The Specialist Certificate Examination (SCE) in Respiratory Medicine is set at the level of a newly appointed Consultant. It is compulsory for all trainees whose specialist training began in or after August 2007. It is recommended that Respiratory trainees consider taking the SCE in their third or penultimate year of training (ST5 or ST6). There is only one diet of the exam per year so plan ahead!

  • 2016: 26th October (register 6th July – 28th September)
  • 2017: 20th September (register 28th June – 24th August)

Failure in the exam will not impede progress through training, but a CCT cannot be awarded without it. Once the trainee has gained their CCT in Respiratory Medicine, they will be eligible to use the post-nominal “MRCP (UK) (Resp Med),” provided that the SCE in Respiratory Medicine has been passed.

The SCE consists of 200 questions in 2 x 3-hour papers. The questions are in ‘best of five’ multiple choice format. This format, in addition to testing core knowledge and comprehension, also assesses the ability to interpret information and to solve clinical problems. There will be five options – one correct answer and four alternatives to the correct answer. The four distractors will be closely related to the preferred option but less correct, therefore acting as plausible alternatives.

The pass rates for previous diets are reassuring:

Screen Shot 2015-01-29 at 17.48.56

Information on the SCE is provided by the BTS, the JRPCTB and MRCP(UK). The cost was £861, but GOOD NEWS, it has been reduced to £665 from August 2016. A factsheet on the rationale behind the cost is published by the MRCP. Practice questions and 2 mock exams are provided on the BTS site and a mock exam is on the MRCP(UK) website.

Each SCE Examining Board is charged with setting an exam that tests the scope and depth of knowledge set out in the relevant curriculum. This means assessing knowledge of the natural history and pathogenesis of relevant disorders, and the basic scientific principles and evidence base underpinning current clinical practice, in addition to knowledge of how to diagnose and manage everyday clinical problems. The exams must also include an appropriate number of questions on less common conditions, in proportion to their prevalence. The blueprint provides information on the weighting of different subjects.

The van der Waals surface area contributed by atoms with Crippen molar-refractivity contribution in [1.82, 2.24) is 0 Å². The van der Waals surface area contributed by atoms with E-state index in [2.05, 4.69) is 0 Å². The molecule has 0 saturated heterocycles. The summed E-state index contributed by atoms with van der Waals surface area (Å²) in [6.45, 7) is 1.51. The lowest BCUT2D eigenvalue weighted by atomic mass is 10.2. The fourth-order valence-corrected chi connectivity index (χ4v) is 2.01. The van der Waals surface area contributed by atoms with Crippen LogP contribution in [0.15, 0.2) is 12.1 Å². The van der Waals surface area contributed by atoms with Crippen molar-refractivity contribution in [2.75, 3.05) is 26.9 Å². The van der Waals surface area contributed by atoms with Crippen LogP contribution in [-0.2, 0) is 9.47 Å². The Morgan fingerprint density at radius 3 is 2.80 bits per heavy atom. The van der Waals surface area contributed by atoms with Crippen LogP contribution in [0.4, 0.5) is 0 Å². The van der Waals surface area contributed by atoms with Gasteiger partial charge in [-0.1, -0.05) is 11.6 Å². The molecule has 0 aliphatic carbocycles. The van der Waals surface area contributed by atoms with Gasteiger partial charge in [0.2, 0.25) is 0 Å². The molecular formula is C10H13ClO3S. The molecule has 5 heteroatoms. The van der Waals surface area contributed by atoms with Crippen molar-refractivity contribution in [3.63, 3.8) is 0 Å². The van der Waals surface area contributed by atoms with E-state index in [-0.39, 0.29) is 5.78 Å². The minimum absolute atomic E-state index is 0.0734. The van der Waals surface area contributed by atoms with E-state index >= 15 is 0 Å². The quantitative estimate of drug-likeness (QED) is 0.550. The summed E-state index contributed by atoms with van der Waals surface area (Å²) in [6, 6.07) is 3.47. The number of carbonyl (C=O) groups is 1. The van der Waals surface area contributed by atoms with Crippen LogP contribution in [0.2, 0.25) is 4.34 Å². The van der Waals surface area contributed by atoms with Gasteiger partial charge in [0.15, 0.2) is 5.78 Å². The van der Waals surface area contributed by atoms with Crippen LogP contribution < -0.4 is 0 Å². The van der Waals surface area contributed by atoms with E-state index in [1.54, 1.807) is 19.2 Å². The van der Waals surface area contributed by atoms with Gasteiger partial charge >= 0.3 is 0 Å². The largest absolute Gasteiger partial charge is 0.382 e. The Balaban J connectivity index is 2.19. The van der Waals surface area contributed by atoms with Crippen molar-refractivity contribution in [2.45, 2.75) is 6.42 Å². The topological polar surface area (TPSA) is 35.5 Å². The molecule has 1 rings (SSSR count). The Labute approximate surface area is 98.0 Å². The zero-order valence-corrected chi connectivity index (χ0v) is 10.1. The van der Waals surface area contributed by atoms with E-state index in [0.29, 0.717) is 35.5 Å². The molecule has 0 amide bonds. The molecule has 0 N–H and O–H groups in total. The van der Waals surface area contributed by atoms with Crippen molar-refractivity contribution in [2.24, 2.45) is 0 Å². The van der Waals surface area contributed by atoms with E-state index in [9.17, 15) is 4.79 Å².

Dr John Mucklow, Associate Medical Director for the SCE advises that “knowledge necessary to pass the SCE cannot be acquired from clinical practice alone, however diligent. As at every stage of one’s continuing medical education, clinical experience has to be complemented by directed reading and private study.”

Tips on how to prepare for the exam

Advice from Dr Adam Hill and Dr Ian Coutts, Secretary and Chair respectively of the Respiratory SCE Board.

Tips from North East Thames trainees

  • The SCE is very passable, but requires reading in addition to experience from clinical work
  • Find a study-buddy and test each other on tricky areas
  • If you read all the BTS guidelines you will have a good basis to pass, but this takes time to do it properly so plan ahead (some of the guidelines are very long and very dry!). There are no BTS guidelines on some subjects so make sure you are aware of up to date resources to help revise these areas.

Some helpful resources are already on the resources page (including the clinic aide-memoires which are summaries of BTS guidelines if time is short). Other SCE specific resources that trainees have found helpful include:

Also have a look at the Respiratory Futures BTS STAG forum, particularly for posts tagged SCE. A growing resource, with contributions from trainees across the country. Why not contribute your own tips?

Thanks to Will, James, Alex and LJ for contributions.


4 thoughts on “The SCE

  1. send me some good qualityn MCQ in Respiratory medicine

    Posted by Farhat Rustam | December 4, 2015, 11:46 am


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